The story is also a nice retelling of Oedipus Rex - Raymond Shaw has a full-on tongues-down-throats kissing scene with his mother at one point, and (spoiler) shoots his stepfather. The thing I find fun about this movie is that the role Janet Leigh played just before this was Marion Crane in PSYCHO - another film about a man with some mommy issues. Heck, after this she played Rosie in BYE BYE BIRDIE who has serious problems with her fiance’s overly protective mother played by Maureen Stapleton. It’s like she was typecast as “the other woman” that comes between a boy and his mother!

I know this wasn’t the first American movie with a big martial arts fight scene (those MR MOTO films), but it has an *epic* hand to hand fight scene between Marco and the Translator when they bump into each other in Shaw’s apartment. That’s another bit of “programming”, by the way - each man recognizes the other as an enemy, even though they served together in the war. This hand to hand fight scene *destroys* the apartment, the way that Postal Carrier destroys Kathy Hale’s (Faye Dunaway) apartment when he fights Turner hand to hand in THREE DAYS OF THE CONDOR. This is a *savage* fight, and we get to see a table karate chopped in half!

While we’re on how influential this film is, the Political Convention scene with a sniper waiting to kill the candidate gets lifted for THE PARALLAX VIEW (which, like CONDOR, also features character actor Walter McGinn). So much of MANCHURIAN ends up “homaged” in other movies that it’s like patient zero for political thrillers.

Hey, since I brought up McGinn (sleazy Parallax recruiter and Sam, Condor’s most trusted friend), let’s look at some of the amazing supporting cast in this film, beginning with James Edwards. This film and Kubrick’s THE KILLING is where I first became aware of him, and he is in my favorite scene from THE KILLING (playing the lonely parking lot attendant who befriends the crippled ex-soldier played by the great Tim Carey - and after really connecting as human beings, casting aside all prejudice that society programs into us concerning race and injuries, when it comes time for Carey to pull out his sniper gun and kill the lead horse, he can’t get rid of Edwards. He tries everything, eventually using the N word and really emotionally damaging Edwards’ character. It’s a three tissue scene). Once I’d realized that the same actor played both roles, I began noticing him in other movies - in Sam Fuller’s THE STEEL HELMET (awesome movie!), in PATTON, in Don Siegel’s COOGAN’S BLUFF, in Phil Karlson’s PHENIX CITY STORY, in Robert Wise’s THE SET UP, and in his big break out role HOME OF THE BRAVE (1949) as the only Black soldier in a white platoon going on a dangerous mission behind enemy lines on a Japanese held island. Edwards was one of the first black actors to play serious roles in Hollywood. He paved the way for Poitier.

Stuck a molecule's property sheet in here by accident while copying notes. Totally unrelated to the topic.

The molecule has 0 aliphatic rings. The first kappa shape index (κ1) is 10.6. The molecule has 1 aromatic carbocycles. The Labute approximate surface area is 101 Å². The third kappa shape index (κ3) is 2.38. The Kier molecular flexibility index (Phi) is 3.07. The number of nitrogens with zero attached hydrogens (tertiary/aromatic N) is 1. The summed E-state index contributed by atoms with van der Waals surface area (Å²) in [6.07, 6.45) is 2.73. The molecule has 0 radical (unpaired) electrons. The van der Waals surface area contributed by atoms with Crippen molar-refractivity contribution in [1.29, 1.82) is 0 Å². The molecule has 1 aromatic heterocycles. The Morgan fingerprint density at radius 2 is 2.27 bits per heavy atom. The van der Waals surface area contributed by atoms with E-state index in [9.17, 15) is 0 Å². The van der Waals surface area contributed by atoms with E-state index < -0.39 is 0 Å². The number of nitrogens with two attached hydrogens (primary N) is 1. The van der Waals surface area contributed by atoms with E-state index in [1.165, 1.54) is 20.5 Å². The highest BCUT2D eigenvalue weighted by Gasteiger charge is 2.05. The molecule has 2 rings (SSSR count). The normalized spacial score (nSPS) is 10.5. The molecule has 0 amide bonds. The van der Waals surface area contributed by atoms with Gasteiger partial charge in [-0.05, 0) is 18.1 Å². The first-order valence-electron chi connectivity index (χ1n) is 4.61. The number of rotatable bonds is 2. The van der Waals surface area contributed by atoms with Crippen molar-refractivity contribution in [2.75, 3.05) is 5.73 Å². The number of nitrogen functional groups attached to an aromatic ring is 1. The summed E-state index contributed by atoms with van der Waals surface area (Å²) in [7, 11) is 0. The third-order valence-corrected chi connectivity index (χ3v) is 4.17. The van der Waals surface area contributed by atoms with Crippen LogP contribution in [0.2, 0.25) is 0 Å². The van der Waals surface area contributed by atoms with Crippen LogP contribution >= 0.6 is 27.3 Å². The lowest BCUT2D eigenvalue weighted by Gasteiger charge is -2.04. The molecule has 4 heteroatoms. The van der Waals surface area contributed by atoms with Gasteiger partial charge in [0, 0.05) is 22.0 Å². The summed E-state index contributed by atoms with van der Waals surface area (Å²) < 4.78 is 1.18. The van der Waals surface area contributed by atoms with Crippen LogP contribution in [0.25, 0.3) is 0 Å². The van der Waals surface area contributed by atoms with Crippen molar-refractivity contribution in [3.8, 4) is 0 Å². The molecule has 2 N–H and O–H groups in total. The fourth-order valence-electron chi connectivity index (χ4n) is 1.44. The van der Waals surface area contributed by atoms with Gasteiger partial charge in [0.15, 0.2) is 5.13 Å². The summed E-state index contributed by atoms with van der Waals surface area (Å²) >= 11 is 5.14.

Henry Silva is one of the most recognizable villains in film - he has that skull-like face that meant he would never play a romantic lead but never be without work. Between CODE OF SILENCE (Chuck Norris) and ABOVE THE LAW (Steven Seagal) he’s kicked all kinds of martial arts hero ass, and he’s one of those guys who played the villain at least once on every 70s and 80s TV show. He was in the original OCEANS 11 with Sinatra and the remake with Clooney. Plus, a ton of B movies where he played the villain and gave way more than he was paid. Though he was always cast in ethnic roles, he was born in New York... and is still with us.

The other villain, Chinese brain wash expert Dr. Yen Lo is played by Khigh Dhiegh, an incredibly charismatic actor who would also appear in John Frankenheimer’s SECONDS, but you probably know him as the recurring mega-villain in the original HAWAII 5-0 show, Wo Fat. He was the Ernst Stravro Blofeld to Jack Lord’s Steve McGarrett for the run of that show.

Oh, and the Russian in the Korea flashback / Women’s Gardening Club scene is Reggie Nalder, who played the assassin in the Jimmy Stewart version of THE MAN WHO KNEW TOO MUCH - which we look at in the new HITCHCOCK: MASTERING SUSPENSE book.

Unlovable Raymond Shaw falls in love with a young woman from the other side of the political aisle - a real Romeo & Juliet romance - played by Leslie Parrish (who played cute young women for decades until she quit the business in the 70s), and her father - the extremely liberal Senator Thomas Jordan - was played by the great John McGiver. A pudgy character actor with a distinctive voice (always sounded as if he was out of breath) who is another one of those actors who has been in everything... including my favorite TV show as a kid, MR. TERRIFIC, as the head of the Government’s Bureau Of Special Projects, which turns a complete wimp into a superhero with a top secret power pill. You probably know him from MIDNIGHT COWBOY, where he plays the “pimp” who turns out to be ultra religious (and is what brings Joe and Ratso together). McGiver played judges and mayors and all sorts of politicians, and you always felt like he knew whatever power he had was fragile and eventually he’s be carted off. Of course, in MANCHURIAN CANDIDATE he gets shot dead....

So, unlovable Raymond Shaw may be brainwashed to kill, and kind of an uncaring jerk, but he’s a profoundly lonely man... and when he meets Jocelyn Jordan (Parrish), she is his salvation. She loves him, even though he’s a jerk mama’s boy. She can see the goodness underneath all of those layers of armor. Shaw kind of is like Norman Bates, and Jocelyn breaks through to him and makes him a better man. They get engaged. Shaw stops being such a jerk. He is on a path to a normal life...